In recent weeks, motorists around the country have begun experiencing spot fuel shortages, a number of stations saying they are out of gas.
The strange weather much of the country recently experienced contributed to the problem, especially the deep freeze that struck Texas and other parts of the southern U.S. There’ve also been refinery and pipeline issues. But the real problem — and one expected to get worse as we head into summer holiday travel season — has been a shortage of tanker drivers.
“Around Easter, we began hearing from people that pumps were running dry” in a few markets, Jeanette McGee, a AAA national spokesperson, told TheDetroitBureau.com. “We most recently saw this in Las Vegas” and parts of Texas, she said, while other sources have reported on spot shortages at tourist destinations in Arizona, Florida and Missouri.
Traffic is up but there’s still plenty of petroleum
The reality is that there’s more enough gasoline to go around, even as more and more Americans break out of their pandemic lockdowns, whether to return to work or to go on much-delayed vacations. AAA, TomTom and others report traffic is up substantially from this time last year — though still not at pre-pandemic levels.
The issue is that driver shortage. The National Tank Truck Carriers, a trade group, reports that 20% to 25% of gasoline tankers are currently sitting idle, with no one available to put behind the wheel. And, if anything, trucking companies are finding it difficult to replace drivers who continue to quit or retire in large numbers, so that shortage could take time to address.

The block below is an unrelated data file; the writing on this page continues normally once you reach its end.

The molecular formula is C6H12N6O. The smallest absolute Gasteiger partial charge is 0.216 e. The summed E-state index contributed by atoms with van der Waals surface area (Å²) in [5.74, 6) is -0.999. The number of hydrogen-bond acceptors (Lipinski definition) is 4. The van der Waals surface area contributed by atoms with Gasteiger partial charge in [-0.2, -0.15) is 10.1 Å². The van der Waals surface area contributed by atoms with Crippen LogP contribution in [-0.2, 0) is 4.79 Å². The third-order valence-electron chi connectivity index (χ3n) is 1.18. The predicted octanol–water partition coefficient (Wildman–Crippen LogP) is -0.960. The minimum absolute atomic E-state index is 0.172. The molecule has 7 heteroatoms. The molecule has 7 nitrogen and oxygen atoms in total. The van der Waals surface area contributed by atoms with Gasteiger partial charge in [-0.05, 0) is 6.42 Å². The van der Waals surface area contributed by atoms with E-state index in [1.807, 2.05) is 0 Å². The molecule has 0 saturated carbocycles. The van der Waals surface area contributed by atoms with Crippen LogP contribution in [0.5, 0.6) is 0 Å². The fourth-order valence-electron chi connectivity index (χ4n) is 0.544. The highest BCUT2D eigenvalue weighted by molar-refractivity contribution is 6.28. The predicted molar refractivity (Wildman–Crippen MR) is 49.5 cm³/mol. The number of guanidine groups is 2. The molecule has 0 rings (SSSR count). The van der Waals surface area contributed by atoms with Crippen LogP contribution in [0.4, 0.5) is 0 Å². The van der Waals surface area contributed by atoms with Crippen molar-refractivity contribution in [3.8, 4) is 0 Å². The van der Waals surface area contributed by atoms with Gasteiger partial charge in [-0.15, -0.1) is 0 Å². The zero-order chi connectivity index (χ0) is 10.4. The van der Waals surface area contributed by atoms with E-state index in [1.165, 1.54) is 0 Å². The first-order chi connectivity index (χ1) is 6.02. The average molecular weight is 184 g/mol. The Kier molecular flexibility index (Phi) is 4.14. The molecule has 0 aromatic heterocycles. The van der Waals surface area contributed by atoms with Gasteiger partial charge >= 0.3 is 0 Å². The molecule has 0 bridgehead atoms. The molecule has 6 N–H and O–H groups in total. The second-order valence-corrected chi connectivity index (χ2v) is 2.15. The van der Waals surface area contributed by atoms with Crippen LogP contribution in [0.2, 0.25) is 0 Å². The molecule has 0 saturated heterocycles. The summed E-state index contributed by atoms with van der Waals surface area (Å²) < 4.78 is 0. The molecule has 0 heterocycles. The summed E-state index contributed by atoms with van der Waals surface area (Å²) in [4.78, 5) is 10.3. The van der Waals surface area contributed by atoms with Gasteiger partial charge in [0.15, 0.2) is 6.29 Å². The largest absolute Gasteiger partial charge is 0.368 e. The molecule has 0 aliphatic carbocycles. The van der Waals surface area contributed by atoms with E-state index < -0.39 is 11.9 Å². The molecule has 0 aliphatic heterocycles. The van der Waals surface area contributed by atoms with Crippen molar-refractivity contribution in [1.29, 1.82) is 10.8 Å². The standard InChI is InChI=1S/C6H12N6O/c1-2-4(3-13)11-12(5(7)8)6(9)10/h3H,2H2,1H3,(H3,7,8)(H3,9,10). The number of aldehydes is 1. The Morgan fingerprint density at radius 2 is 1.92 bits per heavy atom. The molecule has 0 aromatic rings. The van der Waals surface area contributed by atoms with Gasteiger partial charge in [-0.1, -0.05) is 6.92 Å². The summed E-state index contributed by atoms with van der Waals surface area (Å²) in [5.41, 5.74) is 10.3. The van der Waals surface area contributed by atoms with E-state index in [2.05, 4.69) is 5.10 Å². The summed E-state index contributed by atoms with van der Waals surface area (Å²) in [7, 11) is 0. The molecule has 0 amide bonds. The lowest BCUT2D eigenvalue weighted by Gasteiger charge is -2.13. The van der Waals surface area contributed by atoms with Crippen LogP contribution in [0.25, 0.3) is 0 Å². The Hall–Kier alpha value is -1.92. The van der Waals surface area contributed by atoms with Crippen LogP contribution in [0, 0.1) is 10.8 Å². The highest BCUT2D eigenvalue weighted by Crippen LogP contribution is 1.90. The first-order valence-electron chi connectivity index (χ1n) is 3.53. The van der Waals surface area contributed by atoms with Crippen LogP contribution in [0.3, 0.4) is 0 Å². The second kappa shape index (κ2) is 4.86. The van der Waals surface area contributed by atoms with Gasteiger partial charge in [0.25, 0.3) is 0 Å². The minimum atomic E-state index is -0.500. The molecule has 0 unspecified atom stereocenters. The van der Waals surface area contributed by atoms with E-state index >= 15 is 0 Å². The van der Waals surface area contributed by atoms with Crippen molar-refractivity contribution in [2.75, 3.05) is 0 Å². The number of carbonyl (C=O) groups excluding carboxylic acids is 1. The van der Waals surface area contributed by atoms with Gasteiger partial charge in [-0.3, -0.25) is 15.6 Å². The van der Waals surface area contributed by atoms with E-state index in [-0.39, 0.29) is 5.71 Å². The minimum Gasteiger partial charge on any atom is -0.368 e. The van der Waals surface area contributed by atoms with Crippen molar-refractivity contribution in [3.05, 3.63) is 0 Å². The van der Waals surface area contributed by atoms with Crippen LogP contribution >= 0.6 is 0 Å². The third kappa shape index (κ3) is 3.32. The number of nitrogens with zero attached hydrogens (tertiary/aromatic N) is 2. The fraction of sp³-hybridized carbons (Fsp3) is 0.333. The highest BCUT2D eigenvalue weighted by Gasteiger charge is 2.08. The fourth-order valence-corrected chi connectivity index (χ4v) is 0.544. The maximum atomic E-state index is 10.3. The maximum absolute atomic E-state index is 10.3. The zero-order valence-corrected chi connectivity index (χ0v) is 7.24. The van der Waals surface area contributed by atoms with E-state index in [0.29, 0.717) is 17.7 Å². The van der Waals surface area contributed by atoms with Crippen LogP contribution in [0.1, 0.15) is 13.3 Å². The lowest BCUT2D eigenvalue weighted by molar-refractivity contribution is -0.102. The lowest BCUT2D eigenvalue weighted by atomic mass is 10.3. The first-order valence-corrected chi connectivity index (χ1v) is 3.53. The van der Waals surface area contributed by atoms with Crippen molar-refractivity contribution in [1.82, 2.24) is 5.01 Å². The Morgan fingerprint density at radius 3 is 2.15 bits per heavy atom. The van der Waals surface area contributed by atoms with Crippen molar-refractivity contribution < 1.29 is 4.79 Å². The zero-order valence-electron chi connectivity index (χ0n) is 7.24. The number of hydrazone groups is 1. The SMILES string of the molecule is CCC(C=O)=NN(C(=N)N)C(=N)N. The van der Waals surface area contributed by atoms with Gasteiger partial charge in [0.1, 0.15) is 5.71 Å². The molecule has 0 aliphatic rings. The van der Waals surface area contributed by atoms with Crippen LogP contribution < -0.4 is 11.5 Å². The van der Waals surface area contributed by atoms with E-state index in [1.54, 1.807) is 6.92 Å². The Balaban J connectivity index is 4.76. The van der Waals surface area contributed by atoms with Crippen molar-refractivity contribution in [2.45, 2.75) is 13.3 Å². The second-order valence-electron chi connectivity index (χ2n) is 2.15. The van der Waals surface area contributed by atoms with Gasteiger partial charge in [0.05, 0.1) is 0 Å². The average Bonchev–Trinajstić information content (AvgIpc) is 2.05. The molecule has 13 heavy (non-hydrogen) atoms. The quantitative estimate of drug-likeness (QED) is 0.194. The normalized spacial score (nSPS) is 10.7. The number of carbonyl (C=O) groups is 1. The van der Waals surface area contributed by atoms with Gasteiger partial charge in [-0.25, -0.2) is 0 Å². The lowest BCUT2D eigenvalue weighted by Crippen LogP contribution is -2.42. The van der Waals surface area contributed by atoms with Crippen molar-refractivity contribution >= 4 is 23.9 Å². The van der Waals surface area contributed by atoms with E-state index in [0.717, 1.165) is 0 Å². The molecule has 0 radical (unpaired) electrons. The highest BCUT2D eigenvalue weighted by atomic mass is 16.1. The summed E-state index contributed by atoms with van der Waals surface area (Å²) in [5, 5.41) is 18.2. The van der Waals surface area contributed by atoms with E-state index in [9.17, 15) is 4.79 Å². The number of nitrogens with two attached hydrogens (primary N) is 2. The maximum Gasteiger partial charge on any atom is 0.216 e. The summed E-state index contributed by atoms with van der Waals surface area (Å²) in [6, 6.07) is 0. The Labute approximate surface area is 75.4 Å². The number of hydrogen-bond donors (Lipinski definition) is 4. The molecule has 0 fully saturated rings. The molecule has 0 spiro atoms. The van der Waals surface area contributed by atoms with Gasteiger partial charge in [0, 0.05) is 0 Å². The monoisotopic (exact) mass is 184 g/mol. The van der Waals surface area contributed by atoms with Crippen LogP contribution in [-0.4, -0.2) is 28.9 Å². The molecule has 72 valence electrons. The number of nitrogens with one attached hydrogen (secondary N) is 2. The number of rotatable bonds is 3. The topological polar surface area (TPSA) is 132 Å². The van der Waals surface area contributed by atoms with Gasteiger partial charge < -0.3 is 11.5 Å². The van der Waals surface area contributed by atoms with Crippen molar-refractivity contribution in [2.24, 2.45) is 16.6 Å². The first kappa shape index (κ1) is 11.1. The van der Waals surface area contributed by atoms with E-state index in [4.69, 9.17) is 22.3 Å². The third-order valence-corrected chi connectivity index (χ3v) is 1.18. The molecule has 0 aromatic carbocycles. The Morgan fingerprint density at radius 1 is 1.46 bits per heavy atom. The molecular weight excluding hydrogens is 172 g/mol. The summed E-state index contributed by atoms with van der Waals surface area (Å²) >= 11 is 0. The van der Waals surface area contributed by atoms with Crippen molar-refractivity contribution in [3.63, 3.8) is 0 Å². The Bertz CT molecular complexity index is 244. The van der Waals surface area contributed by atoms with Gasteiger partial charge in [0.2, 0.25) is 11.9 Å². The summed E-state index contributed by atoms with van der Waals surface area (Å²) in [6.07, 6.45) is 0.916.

That said, experts like McGee have a simple suggestion: “Don’t panic.” Yes, she said, you might, indeed, pull up to a pump that’s out of fuel if you travel a lot this summer. But “if that pump is dry, the station down the block might have fuel.” Spot shortages, it seems, generally tend to hit one brand or another, rather than an entire community.
Use common sense and avoid trouble
That said, some common sense or good practices will ensure that you don’t wind up stuck somewhere without any
fuel. Here are the top tips:
- Shortages tend to hit individual brands when they can’t find enough drivers. So, if your favorite brand or station is out of fuel, head down the block, or drive to the next exit. Chances are good you’ll find fuel;
- Don’t wait until the “Low Fuel” light comes on. Experts suggest drivers play it safe and fill up when you’re down to around a quarter tank;
- That said, don’t fill up constantly. That’s how panics begin — remember the toilet paper panic of 2020? — and if lots of people did this we could see long lines, even at stations with plenty of fuel;
- Use gas and travel apps to see if there’s a shortage where you might need to fill up next. Some apps provide phone numbers so you can call to check with service stations;
- If given a choice, you might consider avoiding the most crowded destinations on the busiest holiday. That’s when spot shortages are more likely, though you should be able to find gas everywhere if you’re willing to switch brands or drive a bit out of your way;
- While it’s not critical, now might be a good time to consider high fuel-economy vehicles, or even EVs. On the flip side, some of the market’s biggest vehicles also have the largest fuel tanks offering 400 miles or more between fill ups;
- And, if you’re just not going to feel comfortable knowing there might be a shortage at your destination, consider taking a train or flying, instead;
Again, DON’T panic — we’re not facing a ’70s-era oil shock.
Unless you’re running on fumes and then have the misfortune of coasting up to a pump that’s run dry, you still should be able to find fuel anywhere you go this summer. It just might take a little more effort.